In the last couple of seasons, multiple Duke athletic programs have accomplished historic victories against Tobacco Road rival North Carolina.
One team, however, is still waiting to celebrate. And they have been waiting for a long time.
The Blue Devils will close out their dual meet portion of the season Saturday at 1 p.m. at Koury Natatorium in Chapel Hill, with the men looking to erase a losing streak that dates back to World War II and both the men and women hoping to win for the first time ever on the road. A win Saturday would be a first at any location against the Tar Heels for the Duke women, who moved up one spot in the rankings to No. 22 despite a tough meet against then-No. 5 Virginia last week.
The men enter Saturday’s contest two spots out of the top 25, immediately followed by North Carolina among schools receiving votes. With a men’s team stronger than it has been for decades, Saturday represents a legitimate chance to end a 78-year drought.
“I shared a story with the team about our first competition against UNC 12 years ago,” Blue Devil head coach Dan Colella said. “Truthfully, it was an embarrassment—not how we performed but just where we stood in the ACC at that point. It’s been 12 years, but we’re at a place in the team’s history that some exciting things could happen on Saturday afternoon.”
After moving up four spots to sixth at last season’s ACC championship, the Duke women expected continued improvement with many swimmers returning for the 2016-17 season. Factor in a talented freshman class and all indications point to a more competitive meet for the squad than its 179-121 defeat last year.
On paper, the meet shapes up to be competitive across the board, with no team dominant in any particular stroke. Junior Leah Goldman leads a group of Blue Devil butterfly specialists and individual medley swimmers that have the best opportunity to garner a significant number of points for Duke by landing multiple swimmers in the top six.
Distance freestyler Verity Abel, who competed for the Blue Devils in the 1,650-meter at NCAAs last season, continues to have her hands full in the third consecutive meet in which distance freestyle depth could pose an issue. Although the Cavaliers leaned heavily on one superstar—Olympic gold medalist Leah Smith—the Tar Heels possess multiple swimmers who can push Abel, including senior Liliana Casso and freshman Natalie Ward.
Relays will be crucial in determining the outcome for the women’s side. In three of the four relays, both teams have posted top times within two seconds of the other. Essential for amassing points—first place in a relay earns 11 points compared to nine in an individual event—the women’s battle could be decided by the 200-meter freestyle relay, the final event of the afternoon.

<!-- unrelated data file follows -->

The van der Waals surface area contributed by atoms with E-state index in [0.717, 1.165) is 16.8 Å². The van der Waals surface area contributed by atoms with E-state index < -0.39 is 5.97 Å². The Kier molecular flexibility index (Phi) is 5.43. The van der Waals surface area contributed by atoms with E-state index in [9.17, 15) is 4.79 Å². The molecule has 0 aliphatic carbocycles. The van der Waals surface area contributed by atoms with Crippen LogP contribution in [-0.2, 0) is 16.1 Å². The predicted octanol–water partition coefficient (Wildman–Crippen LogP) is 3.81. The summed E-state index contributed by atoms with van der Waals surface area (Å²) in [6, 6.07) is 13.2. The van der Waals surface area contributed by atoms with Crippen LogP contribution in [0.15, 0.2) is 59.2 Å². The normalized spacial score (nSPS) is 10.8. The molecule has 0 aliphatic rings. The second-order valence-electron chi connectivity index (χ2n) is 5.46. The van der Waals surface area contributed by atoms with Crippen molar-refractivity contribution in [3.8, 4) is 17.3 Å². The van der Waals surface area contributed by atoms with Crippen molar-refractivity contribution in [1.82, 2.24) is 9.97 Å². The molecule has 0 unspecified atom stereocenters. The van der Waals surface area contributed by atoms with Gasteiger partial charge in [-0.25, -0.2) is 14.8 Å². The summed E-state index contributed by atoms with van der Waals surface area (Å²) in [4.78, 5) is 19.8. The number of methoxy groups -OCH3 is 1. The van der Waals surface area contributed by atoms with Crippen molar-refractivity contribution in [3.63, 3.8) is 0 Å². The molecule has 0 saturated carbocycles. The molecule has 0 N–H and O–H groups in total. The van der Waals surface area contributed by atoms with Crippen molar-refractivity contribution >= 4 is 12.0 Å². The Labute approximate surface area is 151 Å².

Multiple divers on both the men’s and women’s side posted season bests against Virginia, in a performance Colella labeled as “incredible.” Platform performances, in particular, improved dramatically, as freshman Nate Hernandez and sophomore Josh Owsiany posted the two best scores for the team this season. Freshman Jaina Gaudette surpassed her previous season best in the platform as well.
The youthful men’s diving team faces a formidable threat in North Carolina’s Jack Nyquist. The senior won both diving events last year and has already surpassed those scores throughout the course of this season. Junior Elissa Dawson and sophomore Maria Lohman form a dynamic duo for the Tar Heel women’s side, and based on season scores should secure a number of points for North Carolina.
“Energy and excitement has to come right from the start and there has to be that determination to perform start to finish,” Colella said. “We were most proud of how the team competed [against Virginia] and the energy and enthusiasm throughout. The divers were incredible last weekend and it was a great setup for the coming week.... This team is certainly poised and in a position to give them everything they can handle and then some.”
The Blue Devil men pushed the Tar Heels last season, losing by a mere 14 points, by dominating in the backstroke and breaststroke events. They have the ability to do the same thing again. Sophomore Max St. George and senior Peter Kropp return to Duke in those two areas, respectively, but face a much-improved North Carolina contingent.
In the freestyle events, sophomore Sean Tate has the potential to win the 100-yard freestyle for the men after the Tar Heels took both first and second in the event last year. In the same way Abel will compete with a host of North Carolina distance swimmers, junior Matt Johnson, who won the 1,000-meter event last season, will have to handle three talented upperclassmen in Australian seniors Jorden Merrilees and Eugene Tee as well as junior Henry Campbell.
With only large and competitive meets on the horizon, Saturday represents a final chance to face a team the Blue Devils know well in traditional dual meet action. History has the chance to be made for the two sides at Koury Natatorium should the men win for the first time since 1939 or the women notch their first victory against the Tar Heels.
“Both programs have areas where they are stronger than the other,” Colella said. “However, I think what’s going to be exiting about this weekend—it’s not that anybody on any particular team is going to dominate. It could go either direction with most events, and I think it will go to whoever is hungriest and the most prepared to race.”
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